The method I have used in our science projects about aviation consist in using the aviation technology as a platform to connect different fields of knowledge.
This interdisciplinary learning method can help children to see the meaningful connections that exist among the many disciplines. Interdisciplinary instruction capitalizes on natural and logical connections that cut across content areas and is organized around questions, themes, problems, or projects rather than along traditional subject-matter boundaries. Such instruction is likely to be responsive to children's curiosity and questions about real life and to result in productive learning. Major concepts and methods from the various disciplines can be taught as part of integrated units and at times that are appropriate to students' interests and cognitive and social development.
I believe that an interdisciplinary education method which draws from the knowledge and processes of multiple disciplines will encourage students of all ages to become active learners equipped with the analytically, interpretative, and evaluative skills needed to solve real-life problems. Eliminating artificial barriers among subject areas gives students a broader context for solving real-life problems.
Aviation For Kids initial goals were to motivate kids into learning math and science through flight technology.Building this web site I realized that not only are math and science connected with aviation but many other fields as well.
For example during a project about ornithopters ( Dragonfly )I had an idea for a page related to history and art through the work of Leonardo Da Vinci. His plans for a human powered flying machine were a perfect pretext for new projects.
The history page opened the door for studying the famous drawings from the Nasca desert so my son and I took a virtual flight there with Google Earth flight simulator, starting from the Buenos Aires airport. An excellent moment to learn geography and navigation.
The work of Leonardo Da Vinci was also the starting point in the study of art. I explained to George how different people had different methods to express themselves,to represent artistically the world around them and I have challenged him to make a painting about flight.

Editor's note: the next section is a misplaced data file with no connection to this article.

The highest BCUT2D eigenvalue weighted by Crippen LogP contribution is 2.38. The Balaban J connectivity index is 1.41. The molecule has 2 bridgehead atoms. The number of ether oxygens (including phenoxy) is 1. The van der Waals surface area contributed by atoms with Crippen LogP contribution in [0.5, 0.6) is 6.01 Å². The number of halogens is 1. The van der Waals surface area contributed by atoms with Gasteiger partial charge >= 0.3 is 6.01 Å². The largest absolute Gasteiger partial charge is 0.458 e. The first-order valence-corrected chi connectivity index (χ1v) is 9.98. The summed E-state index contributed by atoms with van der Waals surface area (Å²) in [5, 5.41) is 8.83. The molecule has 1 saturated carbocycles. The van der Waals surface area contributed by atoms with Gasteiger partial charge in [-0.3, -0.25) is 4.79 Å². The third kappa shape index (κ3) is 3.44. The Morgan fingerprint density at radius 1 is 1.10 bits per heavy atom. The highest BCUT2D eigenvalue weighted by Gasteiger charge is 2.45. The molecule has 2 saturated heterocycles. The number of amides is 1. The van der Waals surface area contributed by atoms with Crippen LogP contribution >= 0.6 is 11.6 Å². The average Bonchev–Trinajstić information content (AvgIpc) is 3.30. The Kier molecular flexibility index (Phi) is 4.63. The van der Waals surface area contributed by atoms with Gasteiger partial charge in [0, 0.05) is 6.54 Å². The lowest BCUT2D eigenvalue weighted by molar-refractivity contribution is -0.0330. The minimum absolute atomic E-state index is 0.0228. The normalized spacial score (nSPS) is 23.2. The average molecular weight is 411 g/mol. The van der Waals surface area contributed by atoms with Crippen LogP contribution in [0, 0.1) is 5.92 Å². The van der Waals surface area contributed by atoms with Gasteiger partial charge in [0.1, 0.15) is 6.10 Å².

I told him that he does not necessarily have to draw a bird or a plane but he can attempt to describe visually a motion as well. He was a little confused at that point but he understood quickly when I asked him to draw my fingers while I was shaking my hand.
You have probably guessed that this was the moment when I introduced some fundamentals of optics.
Next, we talked about the anatomy of the eye and about the way our brain receive and process information.
You might think that this is to much for a kid of 8 years old but, as a parent, I have learned pretty fast not to underestimate a child. Kids are perfect salesmen (they know instinctively how to “push your buttons” when they want a new toy) .Why should they have big problems in working with ideas and concepts that are usually taught much later.
If you can find a “good package” and good timing, you will be surprised by the results. Your goal is not to create a little genius, but to make your child understand that everything is connected and to ignite his passion for interdisciplinary learning.
As this web site expands into new directions,I would like to hear your opinions about its content and about interdisciplinary learning. You are more than welcome to send me your feedback and share your experience with other visitors.